Giant African Millipede

(Archispirostreptus gigas)

Habitat and Distribution: Found in moist leaf litter, underbrush, and rotting wood in tropical and sub-tropical rainforests of Western Africa.

Size: 4-12 inches long

Wild Diet: Decaying fruits and leaves

Predators: Birds, small mammals, frogs and reptiles

Reproduction: Giant African millipedes lay hundreds of eggs at a time, which they bury in the soil on the forest floor. The eggs hatch after about 3 months. Newly hatched millipedes are white and have only a few segments and three pairs of legs. Each time they molt, they acquire more legs, eventually acquiring 200-300 legs after 7-10 molts.

Behavior: Giant African millipedes are mostly nocturnal and live communally. They use their strong legs to burrow in the forest floor. When disturbed, they coil into a tight ball, exposing only their tough exoskeleton. As a second line of defense, they can secrete a foul-smelling fluid to make themselves unpalatable to predators.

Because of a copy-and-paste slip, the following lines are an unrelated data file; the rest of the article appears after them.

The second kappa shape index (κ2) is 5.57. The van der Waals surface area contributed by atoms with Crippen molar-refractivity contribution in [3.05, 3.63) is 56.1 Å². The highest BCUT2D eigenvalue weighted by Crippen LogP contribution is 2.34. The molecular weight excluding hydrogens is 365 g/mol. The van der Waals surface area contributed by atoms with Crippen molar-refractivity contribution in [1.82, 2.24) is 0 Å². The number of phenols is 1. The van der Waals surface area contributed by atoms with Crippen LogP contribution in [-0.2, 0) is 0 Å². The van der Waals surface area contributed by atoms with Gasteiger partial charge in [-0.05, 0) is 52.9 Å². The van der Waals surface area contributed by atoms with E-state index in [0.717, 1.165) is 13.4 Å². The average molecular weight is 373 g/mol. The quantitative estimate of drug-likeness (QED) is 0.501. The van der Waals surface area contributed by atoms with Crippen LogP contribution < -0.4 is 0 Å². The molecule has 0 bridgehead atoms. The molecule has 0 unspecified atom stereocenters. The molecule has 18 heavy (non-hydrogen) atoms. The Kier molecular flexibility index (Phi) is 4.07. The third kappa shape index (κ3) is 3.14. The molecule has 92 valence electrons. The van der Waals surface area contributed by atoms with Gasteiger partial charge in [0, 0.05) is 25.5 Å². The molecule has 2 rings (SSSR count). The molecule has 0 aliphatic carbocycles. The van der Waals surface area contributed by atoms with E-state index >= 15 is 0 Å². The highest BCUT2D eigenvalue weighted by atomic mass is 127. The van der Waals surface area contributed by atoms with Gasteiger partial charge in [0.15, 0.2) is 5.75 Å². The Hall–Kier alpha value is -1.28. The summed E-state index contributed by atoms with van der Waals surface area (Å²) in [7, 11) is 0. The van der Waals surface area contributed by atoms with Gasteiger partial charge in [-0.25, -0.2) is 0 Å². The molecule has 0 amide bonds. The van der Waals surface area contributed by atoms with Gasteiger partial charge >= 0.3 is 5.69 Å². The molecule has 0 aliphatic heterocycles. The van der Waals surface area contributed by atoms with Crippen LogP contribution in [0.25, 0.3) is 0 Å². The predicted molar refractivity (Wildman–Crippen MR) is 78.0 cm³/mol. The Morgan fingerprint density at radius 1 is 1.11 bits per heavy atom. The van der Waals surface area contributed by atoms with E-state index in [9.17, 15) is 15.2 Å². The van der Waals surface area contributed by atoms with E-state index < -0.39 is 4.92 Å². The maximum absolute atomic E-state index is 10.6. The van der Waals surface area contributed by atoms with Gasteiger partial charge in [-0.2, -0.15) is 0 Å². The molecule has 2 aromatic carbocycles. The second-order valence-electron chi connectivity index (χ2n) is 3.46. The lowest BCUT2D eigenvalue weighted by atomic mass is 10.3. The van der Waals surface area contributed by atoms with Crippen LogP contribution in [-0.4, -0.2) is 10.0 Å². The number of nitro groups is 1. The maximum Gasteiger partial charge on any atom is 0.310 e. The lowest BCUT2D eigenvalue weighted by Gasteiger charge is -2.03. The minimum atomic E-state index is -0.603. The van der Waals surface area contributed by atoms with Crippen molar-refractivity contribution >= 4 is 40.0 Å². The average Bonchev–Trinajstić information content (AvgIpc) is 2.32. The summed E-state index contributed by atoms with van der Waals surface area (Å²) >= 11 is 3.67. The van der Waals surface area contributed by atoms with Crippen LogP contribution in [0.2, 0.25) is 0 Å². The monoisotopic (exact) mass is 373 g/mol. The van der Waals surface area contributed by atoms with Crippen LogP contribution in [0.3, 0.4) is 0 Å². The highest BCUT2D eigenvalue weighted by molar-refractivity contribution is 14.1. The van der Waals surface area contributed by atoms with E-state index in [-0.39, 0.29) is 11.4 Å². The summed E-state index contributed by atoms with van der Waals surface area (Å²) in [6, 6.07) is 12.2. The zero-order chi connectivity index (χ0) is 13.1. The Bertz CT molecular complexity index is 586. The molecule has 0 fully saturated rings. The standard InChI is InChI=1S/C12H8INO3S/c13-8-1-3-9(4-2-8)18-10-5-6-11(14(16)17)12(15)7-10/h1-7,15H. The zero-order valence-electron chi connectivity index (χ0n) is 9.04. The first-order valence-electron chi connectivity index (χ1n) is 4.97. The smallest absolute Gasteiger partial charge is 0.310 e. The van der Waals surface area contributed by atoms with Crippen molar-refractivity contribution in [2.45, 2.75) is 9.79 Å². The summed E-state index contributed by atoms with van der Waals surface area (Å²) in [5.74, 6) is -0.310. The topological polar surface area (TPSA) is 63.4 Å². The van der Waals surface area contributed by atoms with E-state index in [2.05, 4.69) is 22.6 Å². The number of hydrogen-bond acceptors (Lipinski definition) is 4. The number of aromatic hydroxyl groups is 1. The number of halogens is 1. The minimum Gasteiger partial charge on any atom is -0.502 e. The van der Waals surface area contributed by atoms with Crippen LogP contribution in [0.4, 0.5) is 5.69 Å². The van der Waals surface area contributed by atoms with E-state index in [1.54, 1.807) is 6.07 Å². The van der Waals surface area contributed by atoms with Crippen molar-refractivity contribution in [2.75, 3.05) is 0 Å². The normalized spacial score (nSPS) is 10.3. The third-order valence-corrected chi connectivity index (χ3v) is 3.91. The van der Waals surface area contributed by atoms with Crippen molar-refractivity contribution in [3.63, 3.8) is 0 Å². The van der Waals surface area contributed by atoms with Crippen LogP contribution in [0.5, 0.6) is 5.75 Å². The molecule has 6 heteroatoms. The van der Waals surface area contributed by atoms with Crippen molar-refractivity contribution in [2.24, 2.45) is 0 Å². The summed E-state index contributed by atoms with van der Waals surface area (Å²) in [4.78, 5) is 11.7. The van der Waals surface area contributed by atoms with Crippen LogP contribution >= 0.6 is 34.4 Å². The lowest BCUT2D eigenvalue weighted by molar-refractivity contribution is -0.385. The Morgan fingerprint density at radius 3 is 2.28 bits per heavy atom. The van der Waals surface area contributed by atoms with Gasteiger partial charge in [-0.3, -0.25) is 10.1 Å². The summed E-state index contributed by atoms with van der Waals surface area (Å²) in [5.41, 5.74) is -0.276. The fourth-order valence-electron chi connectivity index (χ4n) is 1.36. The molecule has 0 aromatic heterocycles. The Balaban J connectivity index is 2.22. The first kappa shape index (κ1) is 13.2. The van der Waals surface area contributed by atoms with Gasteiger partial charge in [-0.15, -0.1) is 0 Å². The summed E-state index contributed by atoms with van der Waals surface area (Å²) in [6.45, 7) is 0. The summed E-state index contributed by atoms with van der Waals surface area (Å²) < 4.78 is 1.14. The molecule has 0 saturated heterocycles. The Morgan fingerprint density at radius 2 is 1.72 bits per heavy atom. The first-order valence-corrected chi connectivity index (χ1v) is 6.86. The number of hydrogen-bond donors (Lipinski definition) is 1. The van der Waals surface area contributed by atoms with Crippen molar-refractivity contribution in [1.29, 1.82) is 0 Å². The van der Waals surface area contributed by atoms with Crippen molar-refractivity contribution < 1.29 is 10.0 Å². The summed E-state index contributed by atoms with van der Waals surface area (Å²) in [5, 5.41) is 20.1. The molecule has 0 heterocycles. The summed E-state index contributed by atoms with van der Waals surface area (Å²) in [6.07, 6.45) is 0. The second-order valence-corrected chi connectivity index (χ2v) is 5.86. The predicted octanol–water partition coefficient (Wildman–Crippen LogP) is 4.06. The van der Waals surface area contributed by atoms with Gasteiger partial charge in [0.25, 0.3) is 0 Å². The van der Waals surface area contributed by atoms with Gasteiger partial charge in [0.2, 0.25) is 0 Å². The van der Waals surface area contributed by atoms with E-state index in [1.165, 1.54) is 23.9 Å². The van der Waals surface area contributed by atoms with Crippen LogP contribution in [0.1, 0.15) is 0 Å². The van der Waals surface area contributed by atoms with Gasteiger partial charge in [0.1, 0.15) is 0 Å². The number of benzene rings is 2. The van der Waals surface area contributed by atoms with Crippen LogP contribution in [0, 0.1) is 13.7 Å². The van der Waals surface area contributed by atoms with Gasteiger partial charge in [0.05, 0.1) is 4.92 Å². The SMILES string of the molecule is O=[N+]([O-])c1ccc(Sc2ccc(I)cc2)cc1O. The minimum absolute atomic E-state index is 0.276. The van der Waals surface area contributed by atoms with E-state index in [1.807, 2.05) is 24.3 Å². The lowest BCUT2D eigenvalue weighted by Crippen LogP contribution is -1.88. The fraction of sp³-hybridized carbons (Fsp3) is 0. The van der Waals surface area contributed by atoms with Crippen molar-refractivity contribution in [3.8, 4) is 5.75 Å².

IUCN Status: Not Evaluated

Giant African millipedes are abundant, but their rainforest habitat is threatened.

Millipedes and centipedes

What’s the difference between a millipede and a centipede?

Millipedes have four legs per segment (except for head and tail segments, which have two legs each); centipedes have two legs per segment. Millipedes also have rounded bodies and move slowly, while centipedes have flat bodies and move quickly. Unlike centipedes, millipedes can’t bite humans. They have weak jaws, suited to their diet of decaying plant matter.

Did you know?

  • There are currently 6,500 millipede species identified worldwide, at least 600 of which are found in North America.
  • Millipedes breathe through holes called “spiracles” that can’t be closed, so if their environment becomes too wet, they can easily drown.
  • Like many arthropods, they smell and taste with all parts of their bodies.